The Rev. Dr. Barbara R. Rossing, professor of New Testament at the Lutheran School of Theology at Chicago (LSTC), has been named a 2009-2010 Henry Luce III Fellow in Theology. The Luce fellowships are one of the premier fellowship programs for theological scholarships in the United States and Canada.
The six 2009-2010 Luce Fellows, faculty members at theological and divinity schools across the United States, will engage in year-long research in various areas of theological inquiry. They are selected on the strength of their proposals to conduct creative and innovative theological research.
"The competition for these prestigious awards is intense, and the selection of Dr. Barbara Rossing to be a recipient brings great honor not only to her but to LSTC - we rejoice with her and we rejoice for the seminary," said LSTC Dean and Vice President for Academic Affairs, Kathleen D. "Kadi" Billman.
Dr. Rossing's project is "Nor Any Scorching Heat: Apocalypse, Ecology and the Crisis of Global Warming." She will look at the New Testament understanding of "end times," which she interprets as envisioning an end to the Roman imperial order and not the end of the created world. She plans to show how this distinction can help Christians address the crisis of global warming today, as they face their own sense of an "end." Drawing on Revelation and other apocalyptic texts, Rossing's project seeks to articulate a New Testament vision for life beyond empire. Her goal is to offer a hopeful vision for ecological sustainability that takes seriously both scientific warnings about the urgency of the crisis as well as biblical promises of God's healing for the world and protection from "any scorching heat" (Revelation 7:16, Isaiah 49:10).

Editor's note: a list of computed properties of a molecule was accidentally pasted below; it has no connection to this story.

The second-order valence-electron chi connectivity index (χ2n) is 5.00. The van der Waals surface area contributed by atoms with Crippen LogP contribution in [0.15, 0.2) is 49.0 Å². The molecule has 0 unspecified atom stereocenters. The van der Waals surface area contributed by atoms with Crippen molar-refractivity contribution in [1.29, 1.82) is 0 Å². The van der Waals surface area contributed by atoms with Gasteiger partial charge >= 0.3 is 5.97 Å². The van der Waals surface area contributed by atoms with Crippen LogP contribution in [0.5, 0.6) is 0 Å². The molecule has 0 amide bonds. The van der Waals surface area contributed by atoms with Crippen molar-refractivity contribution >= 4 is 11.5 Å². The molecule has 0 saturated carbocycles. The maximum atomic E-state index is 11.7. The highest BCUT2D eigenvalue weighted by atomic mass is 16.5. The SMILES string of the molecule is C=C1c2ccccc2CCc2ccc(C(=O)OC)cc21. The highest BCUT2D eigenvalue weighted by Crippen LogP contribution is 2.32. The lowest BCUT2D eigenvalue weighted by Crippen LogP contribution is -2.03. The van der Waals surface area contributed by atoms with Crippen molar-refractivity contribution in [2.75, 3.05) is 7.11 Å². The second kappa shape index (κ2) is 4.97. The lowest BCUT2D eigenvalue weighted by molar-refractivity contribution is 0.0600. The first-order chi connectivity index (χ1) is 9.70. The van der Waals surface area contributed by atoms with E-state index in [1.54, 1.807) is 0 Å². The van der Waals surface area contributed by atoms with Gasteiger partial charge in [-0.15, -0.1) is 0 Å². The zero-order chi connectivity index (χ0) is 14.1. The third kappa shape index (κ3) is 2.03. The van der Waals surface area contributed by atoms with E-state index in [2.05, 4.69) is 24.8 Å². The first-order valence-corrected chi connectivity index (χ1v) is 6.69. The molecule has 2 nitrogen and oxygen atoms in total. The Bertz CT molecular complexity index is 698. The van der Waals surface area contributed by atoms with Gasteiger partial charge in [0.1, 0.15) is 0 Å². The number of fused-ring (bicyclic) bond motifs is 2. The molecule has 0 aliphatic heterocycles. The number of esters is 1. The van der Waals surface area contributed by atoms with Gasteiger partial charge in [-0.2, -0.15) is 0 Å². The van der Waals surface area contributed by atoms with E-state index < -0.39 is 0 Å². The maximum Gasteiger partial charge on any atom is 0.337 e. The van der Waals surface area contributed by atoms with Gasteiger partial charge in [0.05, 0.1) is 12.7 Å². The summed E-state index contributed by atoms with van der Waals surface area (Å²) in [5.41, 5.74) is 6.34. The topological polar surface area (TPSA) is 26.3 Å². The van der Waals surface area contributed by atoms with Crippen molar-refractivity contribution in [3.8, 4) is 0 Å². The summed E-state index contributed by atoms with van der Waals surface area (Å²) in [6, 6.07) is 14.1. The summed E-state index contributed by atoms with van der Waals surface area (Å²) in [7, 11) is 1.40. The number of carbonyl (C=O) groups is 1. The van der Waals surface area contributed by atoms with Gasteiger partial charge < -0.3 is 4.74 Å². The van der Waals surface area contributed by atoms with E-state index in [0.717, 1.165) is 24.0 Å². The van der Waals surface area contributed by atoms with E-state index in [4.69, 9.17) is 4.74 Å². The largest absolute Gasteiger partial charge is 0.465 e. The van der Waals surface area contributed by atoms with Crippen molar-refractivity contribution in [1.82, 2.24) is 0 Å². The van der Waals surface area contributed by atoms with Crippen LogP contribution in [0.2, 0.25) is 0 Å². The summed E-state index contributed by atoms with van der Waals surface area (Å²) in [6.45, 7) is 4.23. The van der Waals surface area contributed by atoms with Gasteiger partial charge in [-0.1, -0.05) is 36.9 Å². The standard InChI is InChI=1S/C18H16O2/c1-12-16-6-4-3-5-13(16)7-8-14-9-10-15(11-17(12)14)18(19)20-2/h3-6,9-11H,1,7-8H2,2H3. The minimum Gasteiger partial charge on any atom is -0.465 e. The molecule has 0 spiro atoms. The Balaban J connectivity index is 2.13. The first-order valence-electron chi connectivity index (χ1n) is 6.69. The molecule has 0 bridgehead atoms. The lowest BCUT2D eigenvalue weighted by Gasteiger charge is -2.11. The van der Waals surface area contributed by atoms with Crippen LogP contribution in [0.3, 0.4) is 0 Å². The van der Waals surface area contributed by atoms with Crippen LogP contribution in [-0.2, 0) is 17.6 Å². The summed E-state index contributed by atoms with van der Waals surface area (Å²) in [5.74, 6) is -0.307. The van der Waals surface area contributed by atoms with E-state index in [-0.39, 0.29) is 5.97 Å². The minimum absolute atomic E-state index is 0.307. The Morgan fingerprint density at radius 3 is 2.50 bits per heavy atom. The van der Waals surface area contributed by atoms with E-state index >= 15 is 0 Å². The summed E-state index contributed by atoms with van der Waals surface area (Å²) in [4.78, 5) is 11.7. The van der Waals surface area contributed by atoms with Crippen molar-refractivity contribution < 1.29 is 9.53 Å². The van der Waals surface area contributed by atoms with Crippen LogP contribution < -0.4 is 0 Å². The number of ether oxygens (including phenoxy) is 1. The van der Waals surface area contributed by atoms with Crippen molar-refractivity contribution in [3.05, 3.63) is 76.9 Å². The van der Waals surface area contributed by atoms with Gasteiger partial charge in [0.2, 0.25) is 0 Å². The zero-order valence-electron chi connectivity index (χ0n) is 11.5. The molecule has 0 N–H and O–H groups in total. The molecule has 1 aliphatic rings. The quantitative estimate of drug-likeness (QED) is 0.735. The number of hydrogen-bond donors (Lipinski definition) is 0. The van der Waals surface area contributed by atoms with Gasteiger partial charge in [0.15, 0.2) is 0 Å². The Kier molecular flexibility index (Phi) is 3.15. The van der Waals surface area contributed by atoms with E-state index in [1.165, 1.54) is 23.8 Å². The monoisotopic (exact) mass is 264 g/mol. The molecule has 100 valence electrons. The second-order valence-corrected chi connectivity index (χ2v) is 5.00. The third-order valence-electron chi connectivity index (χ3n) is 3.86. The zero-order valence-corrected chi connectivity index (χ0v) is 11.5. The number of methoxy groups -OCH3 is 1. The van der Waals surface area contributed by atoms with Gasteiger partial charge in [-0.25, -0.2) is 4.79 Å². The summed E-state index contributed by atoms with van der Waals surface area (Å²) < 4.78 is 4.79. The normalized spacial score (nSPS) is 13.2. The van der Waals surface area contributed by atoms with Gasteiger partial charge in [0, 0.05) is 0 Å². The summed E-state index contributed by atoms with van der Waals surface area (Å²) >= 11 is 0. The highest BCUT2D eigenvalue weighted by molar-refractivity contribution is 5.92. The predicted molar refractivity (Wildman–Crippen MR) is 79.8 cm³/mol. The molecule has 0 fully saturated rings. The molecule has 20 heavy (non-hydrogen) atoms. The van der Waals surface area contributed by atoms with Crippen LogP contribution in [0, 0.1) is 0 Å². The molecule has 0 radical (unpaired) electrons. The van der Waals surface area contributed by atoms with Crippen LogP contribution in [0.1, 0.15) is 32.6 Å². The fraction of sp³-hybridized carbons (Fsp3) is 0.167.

Rossing is the author of The Rapture Exposed: The Message of Hope in the Book of Revelation, and articles and book chapters on Revelation, the Bible and ecology. She is a sought-after speaker and workshop leader who has appeared on radio and television programs to talk about the Bible and culture. Along with Dr. David Rhoads, she coordinates LSTC's Environmental Emphasis. With microbiologist and researcher Dr. Gayle Woloschak, Rossing is currently leading "The Future of Creation," a class offered through LSTC's Zygon Center of Religion and Science.
At the conclusion of their research year, the Fellows will gather at the annual Luce Fellows Conference to present and critique their work and to discuss with both current and past Luce fellows how their work may have an impact on the life of the church and the broader society. They will also present their findings for publication in popular religious journals.
The Henry Luce III Fellows program was begun in 1993 and is supported by a grant from The Henry Luce Foundation, honoring the late Henry Luce III. The program is administered by the Association of Theological Schools (ATS), an organization of more than 250 graduate theological schools.
Kathleen D. "Kadi" Billman
Dean and V.P. for Academic Affairs
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The Lutheran School of Theology (LSTC) is dedicated to bearing witness to the good news of Jesus Christ. Based in Chicago’s Hyde Park neighborhood, it is the leading urban Lutheran seminary training students for purposeful vocations in the global community. Aligned with its Lutheran heritage and built on a foundation of intellectual rigor, LSTC’s innovative, nationally recognized curriculum gives students skills for visionary Christian leadership in the public sphere.